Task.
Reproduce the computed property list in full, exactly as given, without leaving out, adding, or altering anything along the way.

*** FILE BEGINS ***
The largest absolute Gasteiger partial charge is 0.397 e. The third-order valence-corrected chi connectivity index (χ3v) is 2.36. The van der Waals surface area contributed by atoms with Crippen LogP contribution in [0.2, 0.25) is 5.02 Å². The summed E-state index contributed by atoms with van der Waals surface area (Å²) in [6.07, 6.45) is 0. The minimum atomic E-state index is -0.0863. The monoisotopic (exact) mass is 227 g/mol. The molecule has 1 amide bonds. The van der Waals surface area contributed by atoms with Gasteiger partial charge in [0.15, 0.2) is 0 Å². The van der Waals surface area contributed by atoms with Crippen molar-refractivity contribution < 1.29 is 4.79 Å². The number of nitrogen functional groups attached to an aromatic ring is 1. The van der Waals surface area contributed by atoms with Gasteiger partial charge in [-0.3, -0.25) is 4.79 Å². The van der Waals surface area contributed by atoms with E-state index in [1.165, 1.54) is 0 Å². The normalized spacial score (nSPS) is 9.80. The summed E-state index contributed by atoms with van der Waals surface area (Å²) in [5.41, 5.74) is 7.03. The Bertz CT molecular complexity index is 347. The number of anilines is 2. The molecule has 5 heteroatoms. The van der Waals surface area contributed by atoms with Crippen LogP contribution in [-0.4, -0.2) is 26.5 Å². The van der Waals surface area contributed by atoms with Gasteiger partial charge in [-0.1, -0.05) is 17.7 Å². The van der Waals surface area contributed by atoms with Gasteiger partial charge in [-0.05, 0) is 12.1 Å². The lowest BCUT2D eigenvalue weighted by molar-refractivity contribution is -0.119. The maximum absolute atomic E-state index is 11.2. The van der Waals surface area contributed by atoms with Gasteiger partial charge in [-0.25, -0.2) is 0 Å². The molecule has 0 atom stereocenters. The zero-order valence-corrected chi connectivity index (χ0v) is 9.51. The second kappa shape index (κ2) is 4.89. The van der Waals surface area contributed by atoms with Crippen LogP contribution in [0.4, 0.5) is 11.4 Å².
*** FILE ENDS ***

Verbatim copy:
The largest absolute Gasteiger partial charge is 0.397 e. The third-order valence-corrected chi connectivity index (χ3v) is 2.36. The van der Waals surface area contributed by atoms with Crippen LogP contribution in [0.2, 0.25) is 5.02 Å². The summed E-state index contributed by atoms with van der Waals surface area (Å²) in [6.07, 6.45) is 0. The minimum atomic E-state index is -0.0863. The monoisotopic (exact) mass is 227 g/mol. The molecule has 1 amide bonds. The van der Waals surface area contributed by atoms with Gasteiger partial charge in [0.15, 0.2) is 0 Å². The van der Waals surface area contributed by atoms with Crippen molar-refractivity contribution < 1.29 is 4.79 Å². The number of nitrogen functional groups attached to an aromatic ring is 1. The van der Waals surface area contributed by atoms with Gasteiger partial charge in [-0.3, -0.25) is 4.79 Å². The van der Waals surface area contributed by atoms with E-state index in [1.165, 1.54) is 0 Å². The normalized spacial score (nSPS) is 9.80. The summed E-state index contributed by atoms with van der Waals surface area (Å²) in [5.41, 5.74) is 7.03. The Bertz CT molecular complexity index is 347. The number of anilines is 2. The molecule has 5 heteroatoms. The van der Waals surface area contributed by atoms with Crippen LogP contribution in [-0.4, -0.2) is 26.5 Å². The van der Waals surface area contributed by atoms with Gasteiger partial charge in [-0.1, -0.05) is 17.7 Å². The van der Waals surface area contributed by atoms with Gasteiger partial charge in [-0.05, 0) is 12.1 Å². The lowest BCUT2D eigenvalue weighted by molar-refractivity contribution is -0.119. The maximum absolute atomic E-state index is 11.2. The van der Waals surface area contributed by atoms with Gasteiger partial charge in [-0.25, -0.2) is 0 Å². The molecule has 0 atom stereocenters. The zero-order valence-corrected chi connectivity index (χ0v) is 9.51. The second kappa shape index (κ2) is 4.89. The van der Waals surface area contributed by atoms with Crippen LogP contribution in [0.4, 0.5) is 11.4 Å².